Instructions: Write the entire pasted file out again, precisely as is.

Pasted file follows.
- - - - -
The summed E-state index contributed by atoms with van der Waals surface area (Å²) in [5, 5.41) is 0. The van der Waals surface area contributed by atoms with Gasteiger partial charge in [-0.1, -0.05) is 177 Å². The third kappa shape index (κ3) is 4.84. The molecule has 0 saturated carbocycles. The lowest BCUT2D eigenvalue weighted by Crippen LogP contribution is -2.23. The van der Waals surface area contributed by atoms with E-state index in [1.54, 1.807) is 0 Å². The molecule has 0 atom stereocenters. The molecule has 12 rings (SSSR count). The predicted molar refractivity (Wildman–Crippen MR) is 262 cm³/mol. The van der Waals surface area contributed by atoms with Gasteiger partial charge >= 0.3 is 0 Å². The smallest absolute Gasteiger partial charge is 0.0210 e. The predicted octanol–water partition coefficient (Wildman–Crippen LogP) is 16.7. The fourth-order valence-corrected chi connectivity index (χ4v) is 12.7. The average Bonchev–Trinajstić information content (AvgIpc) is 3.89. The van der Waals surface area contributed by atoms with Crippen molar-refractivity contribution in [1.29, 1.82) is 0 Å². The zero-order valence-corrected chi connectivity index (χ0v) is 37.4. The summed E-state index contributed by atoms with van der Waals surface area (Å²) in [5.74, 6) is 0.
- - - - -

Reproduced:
The summed E-state index contributed by atoms with van der Waals surface area (Å²) in [5, 5.41) is 0. The van der Waals surface area contributed by atoms with Gasteiger partial charge in [-0.1, -0.05) is 177 Å². The third kappa shape index (κ3) is 4.84. The molecule has 0 saturated carbocycles. The lowest BCUT2D eigenvalue weighted by Crippen LogP contribution is -2.23. The van der Waals surface area contributed by atoms with E-state index in [1.54, 1.807) is 0 Å². The molecule has 0 atom stereocenters. The molecule has 12 rings (SSSR count). The predicted molar refractivity (Wildman–Crippen MR) is 262 cm³/mol. The van der Waals surface area contributed by atoms with Gasteiger partial charge >= 0.3 is 0 Å². The smallest absolute Gasteiger partial charge is 0.0210 e. The predicted octanol–water partition coefficient (Wildman–Crippen LogP) is 16.7. The fourth-order valence-corrected chi connectivity index (χ4v) is 12.7. The average Bonchev–Trinajstić information content (AvgIpc) is 3.89. The van der Waals surface area contributed by atoms with Crippen molar-refractivity contribution in [1.29, 1.82) is 0 Å². The zero-order valence-corrected chi connectivity index (χ0v) is 37.4. The summed E-state index contributed by atoms with van der Waals surface area (Å²) in [5.74, 6) is 0.